Hyssop is a herb frequently mentioned in the Bible and that is used throughout the Middle East. It is used elsewhere in the world as well. European liqueurs like absinthe and chartreuse depend on hyssop to provide up substantial parts of their flavor profiles. Hyssop can also be tricky to use. Consider the following dos and don’t of working with this herb.
Do use hyssop in moderation
Hyssop has a minty licorice note that is pungent enough to overpower mild flavors in a dish. Use it with restraint to avoid ruining a dish or beverage and wasting ingredients.
Do pair hyssop with the right ingredients
Because of how intense hyssop’s flavor profile can be, you should use it in applications where other strong flavors are present. Meats like venison and lamb tend to have intensely gamey flavors, which are perfectly complemented by hyssop.
Do use hyssop flowers whenever possible
The mild flavor of the hyssop flower can make it easier to use since you are in less danger of its flavor dominating your dish. In addition to having a more delicate flavor than the leaves, hyssop flowers are visually appealing and make an attractive garnish. Salads are among the preparations that can benefit from hyssop flowers.
Do use hyssop to make tea
Like many in the mint family, hyssop is a great tea herb. The dried herb or the fresh are excellent for making teas as is the flower and the leaf. Hyssop tea is consumed mainly for medicinal reasons. Bitterness often overtakes other notes in the hyssop flavor profile, so honey or another sweetener is recommended.
Do use hyssop to make a compound butter
Combine chopped fresh hyssop leaves with butter for an excellent herbed butter that you can use on proteins and vegetables. Remember to use the leaves sparingly to keep the flavor from being too strong.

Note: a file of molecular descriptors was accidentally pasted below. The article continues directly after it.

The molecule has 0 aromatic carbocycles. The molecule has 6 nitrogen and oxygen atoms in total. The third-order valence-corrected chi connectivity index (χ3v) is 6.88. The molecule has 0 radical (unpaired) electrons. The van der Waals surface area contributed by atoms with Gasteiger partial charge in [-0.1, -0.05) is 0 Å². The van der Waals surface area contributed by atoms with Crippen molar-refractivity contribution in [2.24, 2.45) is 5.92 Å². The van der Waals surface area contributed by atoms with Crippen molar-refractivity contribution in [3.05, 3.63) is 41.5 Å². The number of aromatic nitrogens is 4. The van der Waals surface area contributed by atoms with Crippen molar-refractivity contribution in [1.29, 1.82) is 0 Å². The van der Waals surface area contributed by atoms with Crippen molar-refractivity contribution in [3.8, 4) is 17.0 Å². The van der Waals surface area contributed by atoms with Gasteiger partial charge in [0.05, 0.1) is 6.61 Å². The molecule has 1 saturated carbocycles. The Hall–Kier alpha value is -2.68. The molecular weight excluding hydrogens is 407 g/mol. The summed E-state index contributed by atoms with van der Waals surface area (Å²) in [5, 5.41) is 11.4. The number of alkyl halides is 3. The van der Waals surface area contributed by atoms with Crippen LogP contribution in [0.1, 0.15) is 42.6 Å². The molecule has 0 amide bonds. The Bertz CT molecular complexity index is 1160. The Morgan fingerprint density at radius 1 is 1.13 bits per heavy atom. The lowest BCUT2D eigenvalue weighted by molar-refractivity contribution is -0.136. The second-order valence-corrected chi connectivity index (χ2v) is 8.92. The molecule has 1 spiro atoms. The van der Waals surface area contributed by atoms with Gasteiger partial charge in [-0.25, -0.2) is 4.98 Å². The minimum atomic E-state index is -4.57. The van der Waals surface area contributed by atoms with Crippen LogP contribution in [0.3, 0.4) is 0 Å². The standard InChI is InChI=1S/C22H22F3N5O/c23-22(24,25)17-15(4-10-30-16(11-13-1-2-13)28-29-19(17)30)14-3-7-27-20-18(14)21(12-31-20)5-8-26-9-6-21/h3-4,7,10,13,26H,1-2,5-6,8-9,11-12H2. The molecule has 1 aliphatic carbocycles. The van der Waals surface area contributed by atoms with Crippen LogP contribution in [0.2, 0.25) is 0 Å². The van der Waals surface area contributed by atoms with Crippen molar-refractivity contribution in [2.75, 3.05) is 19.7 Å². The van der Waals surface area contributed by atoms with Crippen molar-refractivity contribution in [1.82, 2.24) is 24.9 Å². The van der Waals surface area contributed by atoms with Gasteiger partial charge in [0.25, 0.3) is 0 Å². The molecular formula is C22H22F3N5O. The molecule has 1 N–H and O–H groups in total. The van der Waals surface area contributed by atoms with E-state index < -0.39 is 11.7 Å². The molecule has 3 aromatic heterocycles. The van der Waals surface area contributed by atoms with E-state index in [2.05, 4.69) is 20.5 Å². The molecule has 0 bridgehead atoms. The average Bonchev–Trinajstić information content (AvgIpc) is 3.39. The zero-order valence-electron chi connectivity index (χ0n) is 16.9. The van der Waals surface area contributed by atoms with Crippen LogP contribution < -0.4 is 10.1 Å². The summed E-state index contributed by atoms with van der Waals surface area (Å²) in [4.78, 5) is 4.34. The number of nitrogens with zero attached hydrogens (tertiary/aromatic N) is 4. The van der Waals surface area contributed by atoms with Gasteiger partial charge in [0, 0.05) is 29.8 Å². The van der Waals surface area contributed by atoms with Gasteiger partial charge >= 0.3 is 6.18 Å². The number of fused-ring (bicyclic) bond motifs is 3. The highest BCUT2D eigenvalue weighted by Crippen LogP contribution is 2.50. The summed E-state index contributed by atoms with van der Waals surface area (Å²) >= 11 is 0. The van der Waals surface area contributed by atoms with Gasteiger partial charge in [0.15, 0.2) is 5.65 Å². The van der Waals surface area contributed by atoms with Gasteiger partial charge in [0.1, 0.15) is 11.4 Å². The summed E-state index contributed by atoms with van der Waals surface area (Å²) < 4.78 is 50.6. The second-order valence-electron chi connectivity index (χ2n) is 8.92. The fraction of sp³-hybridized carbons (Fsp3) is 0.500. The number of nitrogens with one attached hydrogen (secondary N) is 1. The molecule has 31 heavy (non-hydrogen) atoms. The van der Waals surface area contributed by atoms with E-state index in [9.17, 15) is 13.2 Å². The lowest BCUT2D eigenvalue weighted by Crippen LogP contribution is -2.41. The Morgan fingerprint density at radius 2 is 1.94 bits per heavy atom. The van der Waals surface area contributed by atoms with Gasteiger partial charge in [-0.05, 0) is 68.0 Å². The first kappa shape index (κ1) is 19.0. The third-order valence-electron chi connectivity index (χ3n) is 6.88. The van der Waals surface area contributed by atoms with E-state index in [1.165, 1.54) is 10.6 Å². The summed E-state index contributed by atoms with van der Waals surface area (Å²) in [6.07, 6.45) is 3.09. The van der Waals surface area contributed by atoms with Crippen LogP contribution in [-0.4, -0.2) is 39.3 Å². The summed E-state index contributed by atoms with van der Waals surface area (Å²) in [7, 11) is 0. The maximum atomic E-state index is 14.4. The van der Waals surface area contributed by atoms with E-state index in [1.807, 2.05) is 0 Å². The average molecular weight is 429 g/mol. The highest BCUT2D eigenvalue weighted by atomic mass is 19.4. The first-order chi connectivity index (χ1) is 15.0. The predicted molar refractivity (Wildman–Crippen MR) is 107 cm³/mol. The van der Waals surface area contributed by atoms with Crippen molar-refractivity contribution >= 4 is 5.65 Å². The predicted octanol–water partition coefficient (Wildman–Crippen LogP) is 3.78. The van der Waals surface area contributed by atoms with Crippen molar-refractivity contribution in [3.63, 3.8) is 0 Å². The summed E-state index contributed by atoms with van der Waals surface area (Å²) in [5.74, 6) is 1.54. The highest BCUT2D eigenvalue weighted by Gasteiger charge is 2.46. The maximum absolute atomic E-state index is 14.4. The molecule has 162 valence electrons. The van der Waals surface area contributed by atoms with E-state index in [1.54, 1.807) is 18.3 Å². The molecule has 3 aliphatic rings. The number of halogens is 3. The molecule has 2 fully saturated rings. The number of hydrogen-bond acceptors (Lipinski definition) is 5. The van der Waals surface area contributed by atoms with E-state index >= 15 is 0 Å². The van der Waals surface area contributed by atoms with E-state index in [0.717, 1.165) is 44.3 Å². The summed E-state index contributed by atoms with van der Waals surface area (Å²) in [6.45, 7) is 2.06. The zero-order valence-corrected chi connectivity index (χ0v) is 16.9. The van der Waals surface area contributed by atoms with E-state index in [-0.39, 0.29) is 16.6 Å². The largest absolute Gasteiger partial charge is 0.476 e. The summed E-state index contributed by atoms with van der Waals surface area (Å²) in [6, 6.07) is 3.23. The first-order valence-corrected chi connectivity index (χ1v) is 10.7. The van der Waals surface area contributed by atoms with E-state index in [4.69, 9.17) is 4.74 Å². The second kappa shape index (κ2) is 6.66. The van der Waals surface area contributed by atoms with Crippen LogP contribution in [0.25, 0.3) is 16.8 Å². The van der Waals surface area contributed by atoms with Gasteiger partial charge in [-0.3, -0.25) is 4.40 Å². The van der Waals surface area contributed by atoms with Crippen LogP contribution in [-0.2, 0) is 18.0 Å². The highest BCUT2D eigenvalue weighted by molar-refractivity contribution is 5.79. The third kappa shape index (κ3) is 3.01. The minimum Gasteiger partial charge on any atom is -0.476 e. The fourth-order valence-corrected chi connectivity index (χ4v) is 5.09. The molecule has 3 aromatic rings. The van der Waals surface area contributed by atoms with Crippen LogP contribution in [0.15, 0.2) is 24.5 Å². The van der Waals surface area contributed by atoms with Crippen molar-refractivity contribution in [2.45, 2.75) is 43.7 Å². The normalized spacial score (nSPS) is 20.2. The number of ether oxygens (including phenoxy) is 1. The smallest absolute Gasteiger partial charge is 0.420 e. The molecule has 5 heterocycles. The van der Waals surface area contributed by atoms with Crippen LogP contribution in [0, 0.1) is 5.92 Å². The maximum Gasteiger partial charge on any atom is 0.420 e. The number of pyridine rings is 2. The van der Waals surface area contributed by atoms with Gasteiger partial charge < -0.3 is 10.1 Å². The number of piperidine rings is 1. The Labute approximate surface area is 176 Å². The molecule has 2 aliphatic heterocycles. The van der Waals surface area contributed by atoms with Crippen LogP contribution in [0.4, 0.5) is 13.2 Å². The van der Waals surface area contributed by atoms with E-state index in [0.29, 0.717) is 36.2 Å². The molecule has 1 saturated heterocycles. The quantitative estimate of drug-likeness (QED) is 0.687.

Do use hyssop to season fatty meats
Hyssop goes well with fatty meats since its anise and mint notes tend to cut right through the mouth-coating oiliness. You can rub chopped fresh leaves on the exterior of a roast or another cut. An alternative is to use dried and powdered hyssop leaves in a dry rub with other seasonings.
Do add hyssop early in the cooking process
A herb’s ability to stand up to extended cooking times is what determines when it goes into the dish. Hyssop is notorious for its pungency and that intensity is why you need to add it earlier rather than later. In most cases, you won’t have to worry about it losing its flavor even if the dish has to cook for many hours.
Do use hyssop in desserts
While many may focus on this herb’s savory applications, its minty anise qualities make it a great addition to sweets. Use it to flavor simple syrups and candies or in cakes and other baked goods.
Don’t add hyssop leaves unless you can remove them easily
When dried, hyssop leaves can be hard and brittle like fish bones. They are not easy to eat and can present a choking hazard. You can get around this by using an infusion. Put the hyssop in a cheesecloth bag and place the bag in your braising liquid for the flavors to infuse into the dish. Remove the bag before serving.